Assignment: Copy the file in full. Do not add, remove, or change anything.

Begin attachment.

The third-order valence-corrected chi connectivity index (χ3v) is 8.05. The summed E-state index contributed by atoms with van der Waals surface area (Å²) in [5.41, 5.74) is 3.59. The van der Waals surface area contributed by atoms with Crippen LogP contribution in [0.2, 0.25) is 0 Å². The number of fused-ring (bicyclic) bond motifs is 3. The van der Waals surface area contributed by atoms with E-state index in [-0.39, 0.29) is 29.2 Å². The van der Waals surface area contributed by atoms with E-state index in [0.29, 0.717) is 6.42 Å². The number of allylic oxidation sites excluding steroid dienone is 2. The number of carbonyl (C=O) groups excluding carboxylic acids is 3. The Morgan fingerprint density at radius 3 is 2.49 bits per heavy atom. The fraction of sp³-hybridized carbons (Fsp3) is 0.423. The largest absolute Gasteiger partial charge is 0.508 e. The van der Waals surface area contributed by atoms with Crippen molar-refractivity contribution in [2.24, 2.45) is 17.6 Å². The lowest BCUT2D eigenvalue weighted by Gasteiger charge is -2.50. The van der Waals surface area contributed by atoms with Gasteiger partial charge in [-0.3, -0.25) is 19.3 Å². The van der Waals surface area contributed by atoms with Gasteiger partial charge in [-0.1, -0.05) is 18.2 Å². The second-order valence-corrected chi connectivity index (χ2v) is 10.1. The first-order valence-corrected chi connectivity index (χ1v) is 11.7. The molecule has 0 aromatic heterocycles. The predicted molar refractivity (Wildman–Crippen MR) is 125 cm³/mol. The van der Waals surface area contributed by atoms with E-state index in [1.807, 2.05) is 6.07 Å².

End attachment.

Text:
The third-order valence-corrected chi connectivity index (χ3v) is 8.05. The summed E-state index contributed by atoms with van der Waals surface area (Å²) in [5.41, 5.74) is 3.59. The van der Waals surface area contributed by atoms with Crippen LogP contribution in [0.2, 0.25) is 0 Å². The number of fused-ring (bicyclic) bond motifs is 3. The van der Waals surface area contributed by atoms with E-state index in [-0.39, 0.29) is 29.2 Å². The van der Waals surface area contributed by atoms with E-state index in [0.29, 0.717) is 6.42 Å². The number of allylic oxidation sites excluding steroid dienone is 2. The number of carbonyl (C=O) groups excluding carboxylic acids is 3. The Morgan fingerprint density at radius 3 is 2.49 bits per heavy atom. The fraction of sp³-hybridized carbons (Fsp3) is 0.423. The largest absolute Gasteiger partial charge is 0.508 e. The van der Waals surface area contributed by atoms with Crippen molar-refractivity contribution in [2.24, 2.45) is 17.6 Å². The lowest BCUT2D eigenvalue weighted by Gasteiger charge is -2.50. The van der Waals surface area contributed by atoms with Gasteiger partial charge in [-0.3, -0.25) is 19.3 Å². The van der Waals surface area contributed by atoms with Gasteiger partial charge in [-0.1, -0.05) is 18.2 Å². The second-order valence-corrected chi connectivity index (χ2v) is 10.1. The first-order valence-corrected chi connectivity index (χ1v) is 11.7. The molecule has 0 aromatic heterocycles. The predicted molar refractivity (Wildman–Crippen MR) is 125 cm³/mol. The van der Waals surface area contributed by atoms with E-state index in [1.807, 2.05) is 6.07 Å².